Wander through the Singapore Botanic Gardens with ST's latest free e-book

Wander through the Gardens armed with ST's latest free and photo-rich e-book which delves into its Unesco journey, 157 year history, orchid hybrid programme, and iconic structures. It can be used as an educational tool in schools.
Wander through the Gardens armed with ST's latest free and photo-rich e-book which delves into its Unesco journey, 157 year history, orchid hybrid programme, and iconic structures. It can be used as an educational tool in schools. PHOTO: THE STRAITS TIMES
Sir Henry Ridley, also known as Mad Ridley, often travelled with rubber seeds in his pocket. He developed the herringbone method of extraction, an incision pattern that allowed tappers to collect larger amounts of sap from a tree without damaging it.
Sir Henry Ridley, also known as Mad Ridley, often travelled with rubber seeds in his pocket. He developed the herringbone method of extraction, an incision pattern that allowed tappers to collect larger amounts of sap from a tree without damaging it. He features in the e-book chapter on the Gardens’ history.PHOTO: SINGAPORE BOTANIC GARDENS
Merry makers parade in their holiday finery during Chinese New Year in 1959 as pictured in chapter five of the e-book - a section dedicated to the generations of visitors who have walked through the Gardens over the past 157 years.
Merry makers parade in their holiday finery during Chinese New Year in 1959 as pictured in chapter five of the e-book - a section dedicated to the generations of visitors who have walked through the Gardens over the past 157 years. PHOTO: ST FILE
The Duke and Duchess of Cambridge pictured with the Papilionanda William Catherine hybrid named in their honour in 2012. This features in chapter three of the e-book which tells the story of the birthplace of South-east Asia’s orchid industry.
The Duke and Duchess of Cambridge pictured with the Papilionanda William Catherine hybrid named in their honour in 2012. This features in chapter three of the e-book which tells the story of the birthplace of South-east Asia’s orchid industry.PHOTO: ST FILE
The amegilla, pictured in the Jacob Ballas Children’s Garden with a leea rubra shrub, features in the e-book’s wildlife photo gallery.
The amegilla, pictured in the Jacob Ballas Children’s Garden with a leea rubra shrub, features in the e-book’s wildlife photo gallery. PHOTO: CRAIG WILLIAMS/ SINGAPORE BOTANIC GARDENS/ NPARKS
Gardens’ director Dr Nigel Taylor pictured here with a recently discovered World War II air-raid shelter. It features in the e-book’s chapter on the Gardens’ iconic structures.
Gardens’ director Dr Nigel Taylor pictured here with a recently discovered World War II air-raid shelter. It features in the e-book’s chapter on the Gardens’ iconic structures. ST PHOTO: JAMIE KOH

SINGAPORE - His pockets filled with rubber seeds, the Singapore Botanic Gardens' first scientific director Henry Ridley, also called "Mad Ridley", promoted the plant as an economic crop throughout the region.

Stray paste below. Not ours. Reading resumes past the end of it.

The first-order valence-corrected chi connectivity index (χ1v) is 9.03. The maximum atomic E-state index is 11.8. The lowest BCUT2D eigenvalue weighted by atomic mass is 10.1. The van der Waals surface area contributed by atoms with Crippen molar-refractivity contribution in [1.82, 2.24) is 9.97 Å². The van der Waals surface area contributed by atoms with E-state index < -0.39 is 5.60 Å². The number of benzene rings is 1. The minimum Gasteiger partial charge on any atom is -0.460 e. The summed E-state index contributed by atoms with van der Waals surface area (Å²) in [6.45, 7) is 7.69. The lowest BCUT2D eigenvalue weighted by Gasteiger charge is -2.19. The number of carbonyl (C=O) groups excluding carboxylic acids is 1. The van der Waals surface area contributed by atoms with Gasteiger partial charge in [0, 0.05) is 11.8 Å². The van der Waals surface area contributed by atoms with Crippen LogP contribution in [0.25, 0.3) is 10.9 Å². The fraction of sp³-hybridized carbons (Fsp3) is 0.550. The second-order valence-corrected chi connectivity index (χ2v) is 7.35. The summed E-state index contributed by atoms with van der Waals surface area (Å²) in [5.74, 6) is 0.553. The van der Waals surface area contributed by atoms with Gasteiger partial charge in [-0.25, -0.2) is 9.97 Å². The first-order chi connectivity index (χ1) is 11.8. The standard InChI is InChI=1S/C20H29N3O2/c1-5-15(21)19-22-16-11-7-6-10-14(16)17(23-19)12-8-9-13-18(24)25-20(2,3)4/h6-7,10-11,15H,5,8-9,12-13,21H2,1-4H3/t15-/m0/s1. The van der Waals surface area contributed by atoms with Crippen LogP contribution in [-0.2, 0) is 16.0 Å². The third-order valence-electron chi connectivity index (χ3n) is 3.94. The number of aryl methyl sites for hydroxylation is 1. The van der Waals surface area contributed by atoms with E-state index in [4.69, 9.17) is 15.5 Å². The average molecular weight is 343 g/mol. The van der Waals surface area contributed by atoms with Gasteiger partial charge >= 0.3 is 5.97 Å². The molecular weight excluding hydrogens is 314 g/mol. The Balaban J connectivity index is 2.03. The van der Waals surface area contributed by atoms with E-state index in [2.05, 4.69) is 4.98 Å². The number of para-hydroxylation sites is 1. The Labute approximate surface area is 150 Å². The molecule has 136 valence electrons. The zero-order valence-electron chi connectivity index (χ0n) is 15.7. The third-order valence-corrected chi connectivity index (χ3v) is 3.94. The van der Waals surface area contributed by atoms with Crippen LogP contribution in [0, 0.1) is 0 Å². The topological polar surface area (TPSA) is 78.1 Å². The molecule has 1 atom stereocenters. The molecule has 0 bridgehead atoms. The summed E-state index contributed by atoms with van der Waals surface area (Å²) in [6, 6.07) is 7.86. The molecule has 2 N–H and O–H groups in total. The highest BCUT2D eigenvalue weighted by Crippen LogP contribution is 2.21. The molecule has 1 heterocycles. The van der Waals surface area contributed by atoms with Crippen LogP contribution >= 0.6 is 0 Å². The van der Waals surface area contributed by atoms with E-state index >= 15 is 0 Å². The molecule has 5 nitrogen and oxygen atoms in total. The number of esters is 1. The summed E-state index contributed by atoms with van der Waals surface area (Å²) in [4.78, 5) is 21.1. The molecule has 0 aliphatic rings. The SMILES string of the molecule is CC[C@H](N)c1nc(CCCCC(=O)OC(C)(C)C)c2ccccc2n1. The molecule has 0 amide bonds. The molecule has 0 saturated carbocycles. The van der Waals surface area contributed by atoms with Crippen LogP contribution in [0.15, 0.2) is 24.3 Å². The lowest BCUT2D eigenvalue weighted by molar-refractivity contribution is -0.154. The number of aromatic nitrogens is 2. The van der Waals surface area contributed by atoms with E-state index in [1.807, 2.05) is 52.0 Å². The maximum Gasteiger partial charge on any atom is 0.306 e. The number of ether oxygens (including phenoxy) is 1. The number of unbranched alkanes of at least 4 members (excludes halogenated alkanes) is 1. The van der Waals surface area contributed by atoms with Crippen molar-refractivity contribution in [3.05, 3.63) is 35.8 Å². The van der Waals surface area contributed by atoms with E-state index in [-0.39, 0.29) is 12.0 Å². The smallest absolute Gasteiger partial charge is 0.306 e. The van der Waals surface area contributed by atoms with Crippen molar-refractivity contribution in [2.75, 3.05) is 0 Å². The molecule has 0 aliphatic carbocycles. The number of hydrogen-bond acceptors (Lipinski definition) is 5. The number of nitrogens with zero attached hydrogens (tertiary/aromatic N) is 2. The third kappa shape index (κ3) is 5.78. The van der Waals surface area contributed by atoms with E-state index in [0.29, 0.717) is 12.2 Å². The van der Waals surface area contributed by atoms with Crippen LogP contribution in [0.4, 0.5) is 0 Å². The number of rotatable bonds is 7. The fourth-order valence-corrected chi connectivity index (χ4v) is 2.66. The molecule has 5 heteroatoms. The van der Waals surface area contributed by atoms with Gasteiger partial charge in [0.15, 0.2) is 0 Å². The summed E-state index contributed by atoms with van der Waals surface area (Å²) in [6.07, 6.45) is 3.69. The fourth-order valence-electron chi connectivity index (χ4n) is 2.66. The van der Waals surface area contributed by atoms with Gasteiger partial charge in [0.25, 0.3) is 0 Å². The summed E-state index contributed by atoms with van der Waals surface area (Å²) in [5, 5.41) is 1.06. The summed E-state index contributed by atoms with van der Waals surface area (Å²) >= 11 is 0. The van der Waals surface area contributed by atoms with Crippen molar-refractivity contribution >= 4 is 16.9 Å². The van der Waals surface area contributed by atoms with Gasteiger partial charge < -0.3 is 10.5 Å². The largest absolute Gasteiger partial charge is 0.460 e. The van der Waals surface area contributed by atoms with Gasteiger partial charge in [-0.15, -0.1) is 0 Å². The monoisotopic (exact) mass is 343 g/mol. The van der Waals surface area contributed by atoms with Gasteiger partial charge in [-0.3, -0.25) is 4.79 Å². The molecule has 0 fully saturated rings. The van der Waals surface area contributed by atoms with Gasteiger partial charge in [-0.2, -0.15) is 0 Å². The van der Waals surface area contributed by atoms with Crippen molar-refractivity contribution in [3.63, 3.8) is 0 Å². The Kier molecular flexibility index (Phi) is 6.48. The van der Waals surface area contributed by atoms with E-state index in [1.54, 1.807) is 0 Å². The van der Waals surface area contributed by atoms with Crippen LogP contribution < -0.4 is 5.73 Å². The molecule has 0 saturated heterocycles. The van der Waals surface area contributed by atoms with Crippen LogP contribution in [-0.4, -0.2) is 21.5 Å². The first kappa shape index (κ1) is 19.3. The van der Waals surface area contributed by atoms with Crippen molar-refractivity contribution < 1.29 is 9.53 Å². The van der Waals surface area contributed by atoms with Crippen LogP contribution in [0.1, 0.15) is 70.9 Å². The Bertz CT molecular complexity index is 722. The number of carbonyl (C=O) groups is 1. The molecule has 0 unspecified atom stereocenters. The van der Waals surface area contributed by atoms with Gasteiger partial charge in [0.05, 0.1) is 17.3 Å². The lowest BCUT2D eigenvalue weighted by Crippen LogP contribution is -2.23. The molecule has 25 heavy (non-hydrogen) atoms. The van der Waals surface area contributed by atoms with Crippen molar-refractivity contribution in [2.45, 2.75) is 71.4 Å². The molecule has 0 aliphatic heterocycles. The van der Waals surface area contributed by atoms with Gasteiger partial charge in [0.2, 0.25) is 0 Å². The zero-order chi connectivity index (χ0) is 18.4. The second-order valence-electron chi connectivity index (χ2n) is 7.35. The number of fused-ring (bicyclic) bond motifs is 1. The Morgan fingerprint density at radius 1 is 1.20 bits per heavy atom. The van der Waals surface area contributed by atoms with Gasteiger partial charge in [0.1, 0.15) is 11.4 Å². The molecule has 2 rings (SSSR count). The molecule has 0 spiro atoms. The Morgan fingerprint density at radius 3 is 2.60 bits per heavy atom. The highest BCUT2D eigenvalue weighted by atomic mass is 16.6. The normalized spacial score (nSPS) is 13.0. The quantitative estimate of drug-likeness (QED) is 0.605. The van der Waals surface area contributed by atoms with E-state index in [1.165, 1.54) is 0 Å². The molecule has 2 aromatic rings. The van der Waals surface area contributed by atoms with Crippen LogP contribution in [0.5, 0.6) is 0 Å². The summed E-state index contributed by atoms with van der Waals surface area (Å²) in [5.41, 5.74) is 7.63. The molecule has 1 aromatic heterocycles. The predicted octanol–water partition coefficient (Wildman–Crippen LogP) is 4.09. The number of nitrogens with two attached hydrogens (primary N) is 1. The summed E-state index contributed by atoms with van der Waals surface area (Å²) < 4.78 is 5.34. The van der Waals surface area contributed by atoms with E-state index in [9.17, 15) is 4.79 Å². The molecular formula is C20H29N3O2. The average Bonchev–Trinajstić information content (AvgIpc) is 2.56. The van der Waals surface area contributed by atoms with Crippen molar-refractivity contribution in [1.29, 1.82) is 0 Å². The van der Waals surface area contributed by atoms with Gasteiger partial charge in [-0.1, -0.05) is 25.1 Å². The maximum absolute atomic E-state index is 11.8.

He was given the nickname as a result of his avid advocacy.

The story goes that the name caught on following an encounter with a coffee planter in the Malay Peninsula one rainy day. The planter refused to believe Ridley when he shared that South American Indians had used the material to make their own waterproof boots.

Ridley's research into the crop including a rubber-tapping technique which extended the economic life of the tree, took place in the Gardens. This provided the conditions for their agro-industrial development and eventual distribution to South-east Asia and beyond from the late 1800s. This was one of two factors that earned the Gardens the status of a Unesco World Heritage Site on July 4 last year (2015).

The colourful life of Ridley is one of several historical gems that have been strung together in The Straits Times' latest e-book - Historic Gardens: Singapore's First Unesco World Heritage Site.

The free multimedia publication, which was launched on Monday (Feb 29), is available for free via The Straits Times Star e-books app for iPad or Android devices.

The e-book is divided into five chapters: the journey to Unesco; a walk through history; a haven for nature; a home to landmarks; and beloved by generations.

Said Straits Times editor Warren Fernandez: "We are all proud of Singapore's first Unesco site, and this e-book brings the fascinating story of this historic gardens to life for our readers.

"This e-book also showcases our efforts to serve our readers in a highly visual, multimedia fashion. We want to give readers yet another opportunity to experience our content across platforms for themselves."

Highlights from the first chapter include audio snippets from the World Heritage Committee's delegates, who praised Singapore's bid at the organisation's 39th session in Bonn, Germany.

The second chapter explores the foundations laid by its visionary managers and directors. This includes the development of the space into an English landscape gardens in the tropics, fulfilling a second Unesco criteria for having a historical landscape.

The next chapter features photo galleries of the Gardens' towering heritage trees, orchid hybrid stars and wildlife. The fourth showcases the Gardens' landmarks including its 1930 bandstand and World War II air-raid shelter.

The final section is dedicated to the generations of visitors who have walked through its grounds for the past 157 years.

The e-book can be downloaded through The Straits Times Star e-books app.

• Download "The Straits Times Star" via the Apple App Store or Google Play Store.

• Open the app and go to "I'm just browsing".

• Download "Historic Gardens: Singapore's First Unesco World Heritage Site".

• The app is best downloaded via Wi-Fi and is available for iPad (not iPhones) and Android devices.